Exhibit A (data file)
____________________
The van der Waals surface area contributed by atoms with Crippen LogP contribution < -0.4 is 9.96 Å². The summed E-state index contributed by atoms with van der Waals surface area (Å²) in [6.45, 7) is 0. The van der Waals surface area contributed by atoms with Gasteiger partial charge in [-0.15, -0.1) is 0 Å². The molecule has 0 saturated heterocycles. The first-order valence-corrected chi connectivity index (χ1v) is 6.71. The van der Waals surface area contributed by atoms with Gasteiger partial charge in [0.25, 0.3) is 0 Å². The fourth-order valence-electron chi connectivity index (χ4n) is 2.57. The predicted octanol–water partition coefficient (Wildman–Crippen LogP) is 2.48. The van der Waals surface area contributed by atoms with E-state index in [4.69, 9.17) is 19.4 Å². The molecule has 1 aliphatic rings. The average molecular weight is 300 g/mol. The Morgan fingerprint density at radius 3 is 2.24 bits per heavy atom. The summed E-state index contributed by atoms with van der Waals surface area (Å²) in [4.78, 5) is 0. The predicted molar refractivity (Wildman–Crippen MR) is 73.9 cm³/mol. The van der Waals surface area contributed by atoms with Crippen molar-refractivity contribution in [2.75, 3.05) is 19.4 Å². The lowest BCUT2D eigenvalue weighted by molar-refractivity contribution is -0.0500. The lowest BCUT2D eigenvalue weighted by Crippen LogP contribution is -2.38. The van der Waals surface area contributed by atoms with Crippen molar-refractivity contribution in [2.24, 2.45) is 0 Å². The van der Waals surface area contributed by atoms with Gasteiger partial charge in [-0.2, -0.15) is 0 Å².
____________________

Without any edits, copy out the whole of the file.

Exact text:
The van der Waals surface area contributed by atoms with Crippen LogP contribution < -0.4 is 9.96 Å². The summed E-state index contributed by atoms with van der Waals surface area (Å²) in [6.45, 7) is 0. The van der Waals surface area contributed by atoms with Gasteiger partial charge in [-0.15, -0.1) is 0 Å². The molecule has 0 saturated heterocycles. The first-order valence-corrected chi connectivity index (χ1v) is 6.71. The van der Waals surface area contributed by atoms with Gasteiger partial charge in [0.25, 0.3) is 0 Å². The fourth-order valence-electron chi connectivity index (χ4n) is 2.57. The predicted octanol–water partition coefficient (Wildman–Crippen LogP) is 2.48. The van der Waals surface area contributed by atoms with E-state index in [4.69, 9.17) is 19.4 Å². The molecule has 1 aliphatic rings. The average molecular weight is 300 g/mol. The Morgan fingerprint density at radius 3 is 2.24 bits per heavy atom. The summed E-state index contributed by atoms with van der Waals surface area (Å²) in [4.78, 5) is 0. The predicted molar refractivity (Wildman–Crippen MR) is 73.9 cm³/mol. The van der Waals surface area contributed by atoms with Crippen molar-refractivity contribution in [2.75, 3.05) is 19.4 Å². The lowest BCUT2D eigenvalue weighted by molar-refractivity contribution is -0.0500. The lowest BCUT2D eigenvalue weighted by Crippen LogP contribution is -2.38. The van der Waals surface area contributed by atoms with Crippen molar-refractivity contribution in [2.24, 2.45) is 0 Å². The van der Waals surface area contributed by atoms with Gasteiger partial charge in [-0.2, -0.15) is 0 Å².